The Australian Bird Guide (ABG) is the latest Field Guide to be released for the birds that visit and inhabit Australia.
Australia has approximately 936 bird species recorded in its region since 1940 with 747 breeding residents or regular migrants, 29 introduced and 160 vagrants.The Australian Bird Guide, 2017
As you can imagine, putting together the perfect field guide is no easy task. There are already several very good field guides available for Australian Birds such as Pizzey & Knights The Field Guide to the Birds of Australia and Simpson & Days Field Guide to the Birds of Australia
I own all of the available field guides and feel I can offer my honest opinion on the ABG and how it compares. I purchased this book with my own money and have not been asked to write a review.
I should note that I was asked by the artwork manager Jeff Davies for a few copies of my photographs for reference material. Of course I was happy to supply them and hope they helped the artists in some way. I have also had the pleasure of meeting author Rohan Clark during a pelagic off Tasmania. Both authors are extremely knowledgeable birders whom I respect greatly.
The book itself is very substantial at 566 pages and 1.437kg (3.18pounds), I believe this makes it the biggest current field guide in print. Not one you will likely carry in the field but one you have on the coffee or bedside table.
There are six main contributors, with Peter Menkhorst, Danny Rogers and Rohan Clarke being responsible for the written text. Jeff Davies, Peter Marsack and Kim Franklin are the three artists that created the amazing reference plates. The book also credits Glenn Ehmke with compiling and producing the maps.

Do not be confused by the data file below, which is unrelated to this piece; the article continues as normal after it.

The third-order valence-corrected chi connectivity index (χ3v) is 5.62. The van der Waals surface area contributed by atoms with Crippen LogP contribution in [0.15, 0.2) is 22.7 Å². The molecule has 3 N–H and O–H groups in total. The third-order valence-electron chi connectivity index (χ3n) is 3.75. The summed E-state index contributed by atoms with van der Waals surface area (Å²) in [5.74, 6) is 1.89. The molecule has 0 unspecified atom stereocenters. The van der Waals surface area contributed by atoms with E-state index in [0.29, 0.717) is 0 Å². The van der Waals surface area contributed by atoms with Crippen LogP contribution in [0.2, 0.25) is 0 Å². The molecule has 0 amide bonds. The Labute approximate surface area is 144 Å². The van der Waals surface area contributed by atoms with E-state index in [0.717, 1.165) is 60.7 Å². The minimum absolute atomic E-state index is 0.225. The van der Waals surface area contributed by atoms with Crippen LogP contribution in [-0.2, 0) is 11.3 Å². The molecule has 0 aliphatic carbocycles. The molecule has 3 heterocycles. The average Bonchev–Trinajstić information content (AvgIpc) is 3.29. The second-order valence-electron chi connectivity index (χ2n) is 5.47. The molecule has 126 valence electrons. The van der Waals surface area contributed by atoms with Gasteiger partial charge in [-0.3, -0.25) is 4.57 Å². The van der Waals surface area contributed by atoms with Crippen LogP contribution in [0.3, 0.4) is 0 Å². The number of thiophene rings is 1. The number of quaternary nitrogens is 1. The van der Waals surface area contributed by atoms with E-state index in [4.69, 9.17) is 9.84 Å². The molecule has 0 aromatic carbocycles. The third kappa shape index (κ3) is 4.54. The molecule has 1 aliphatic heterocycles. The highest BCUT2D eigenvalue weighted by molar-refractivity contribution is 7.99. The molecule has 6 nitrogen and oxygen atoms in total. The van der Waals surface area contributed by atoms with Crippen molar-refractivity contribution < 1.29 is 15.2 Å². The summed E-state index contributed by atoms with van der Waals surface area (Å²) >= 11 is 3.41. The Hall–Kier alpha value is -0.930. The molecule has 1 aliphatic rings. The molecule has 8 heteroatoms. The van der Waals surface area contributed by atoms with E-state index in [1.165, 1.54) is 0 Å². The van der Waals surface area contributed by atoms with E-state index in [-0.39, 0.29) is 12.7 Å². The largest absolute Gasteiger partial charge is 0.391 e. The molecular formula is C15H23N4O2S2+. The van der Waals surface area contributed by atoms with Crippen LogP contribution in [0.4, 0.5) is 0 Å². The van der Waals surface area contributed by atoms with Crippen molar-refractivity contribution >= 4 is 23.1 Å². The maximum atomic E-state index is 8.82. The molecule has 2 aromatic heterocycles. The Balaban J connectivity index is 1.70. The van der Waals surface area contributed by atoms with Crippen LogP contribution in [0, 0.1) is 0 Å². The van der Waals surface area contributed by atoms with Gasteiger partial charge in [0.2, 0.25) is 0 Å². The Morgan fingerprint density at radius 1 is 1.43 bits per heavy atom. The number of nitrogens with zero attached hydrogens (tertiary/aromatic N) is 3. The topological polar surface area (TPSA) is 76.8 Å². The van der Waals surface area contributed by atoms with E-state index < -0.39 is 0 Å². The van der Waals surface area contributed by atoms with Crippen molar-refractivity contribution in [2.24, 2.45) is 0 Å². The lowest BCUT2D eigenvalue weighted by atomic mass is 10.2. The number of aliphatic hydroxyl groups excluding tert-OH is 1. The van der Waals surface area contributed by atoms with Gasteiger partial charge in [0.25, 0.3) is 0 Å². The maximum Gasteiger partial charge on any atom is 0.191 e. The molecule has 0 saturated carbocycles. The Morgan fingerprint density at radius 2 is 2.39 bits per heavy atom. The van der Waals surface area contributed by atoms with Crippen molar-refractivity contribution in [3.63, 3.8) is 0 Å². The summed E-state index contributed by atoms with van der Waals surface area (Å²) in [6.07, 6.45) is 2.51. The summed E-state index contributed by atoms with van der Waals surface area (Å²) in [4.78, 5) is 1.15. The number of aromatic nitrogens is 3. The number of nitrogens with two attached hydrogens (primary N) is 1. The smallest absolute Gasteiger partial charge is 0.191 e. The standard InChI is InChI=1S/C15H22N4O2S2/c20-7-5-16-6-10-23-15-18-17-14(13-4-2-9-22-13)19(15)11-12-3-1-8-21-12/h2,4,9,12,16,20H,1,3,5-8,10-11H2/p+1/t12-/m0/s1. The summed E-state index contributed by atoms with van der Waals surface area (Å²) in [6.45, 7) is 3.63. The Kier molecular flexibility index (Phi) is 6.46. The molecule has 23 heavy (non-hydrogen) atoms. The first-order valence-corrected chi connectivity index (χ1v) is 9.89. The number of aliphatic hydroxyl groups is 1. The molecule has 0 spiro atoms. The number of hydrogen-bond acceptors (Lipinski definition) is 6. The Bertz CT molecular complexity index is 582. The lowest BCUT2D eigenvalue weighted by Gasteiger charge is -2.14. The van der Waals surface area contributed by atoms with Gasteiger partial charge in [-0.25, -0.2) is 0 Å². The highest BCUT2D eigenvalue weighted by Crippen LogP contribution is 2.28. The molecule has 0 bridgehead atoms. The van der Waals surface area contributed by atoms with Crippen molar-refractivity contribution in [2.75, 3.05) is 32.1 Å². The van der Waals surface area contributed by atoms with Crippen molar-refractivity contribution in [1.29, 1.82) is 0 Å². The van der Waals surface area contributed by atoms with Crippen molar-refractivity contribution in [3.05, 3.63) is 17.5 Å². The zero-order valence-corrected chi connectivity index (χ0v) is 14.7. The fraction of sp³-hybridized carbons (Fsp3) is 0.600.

Sequence of species
The book has adopted a pragmatic field guide sequence that groups bird families according to the broad biomes in which they are most likely to be encountered. The three main groups of birds being Marine and Coastal Birds, Freshwater Birds and Land Birds.
There is a visual quick reference at the start of the book showing each family/group and the page they start on.
The visual guide works well for experienced Birders but may be a tough ask for anyone who is not well versed in bird families. If you were trying to identify a Blue-faced Honeyeater for example, you would have to know it belonged to the family Honeyeater. Once you know that you now have to find a Honeyeater in the quick reference guide. The bird you need to find is a Yellow-plumed Honeyeater. Quite different in appearance to a BFH!!, alas the difficulty in identifying birds 🙂
Thankfully the book also provides an excellent Alphabetical quick reference to bird groups on page VI at the front of the book. There is also an index in the rear.
Each species included in the guide starts with its English name, Scientific name, encounter likelihood and conservation status. The likelihood encounter is simple to understand and works on a scale with 5 levels, a solid circle is abundant/very easy, 3/4 solid is common/easy, 1/2 solid is moderately common, 1/4 solid is rare/uncommon and an empty circle is very rare and difficult. This of course relates to the distribution of the species and where you are in relation to its suited habitat.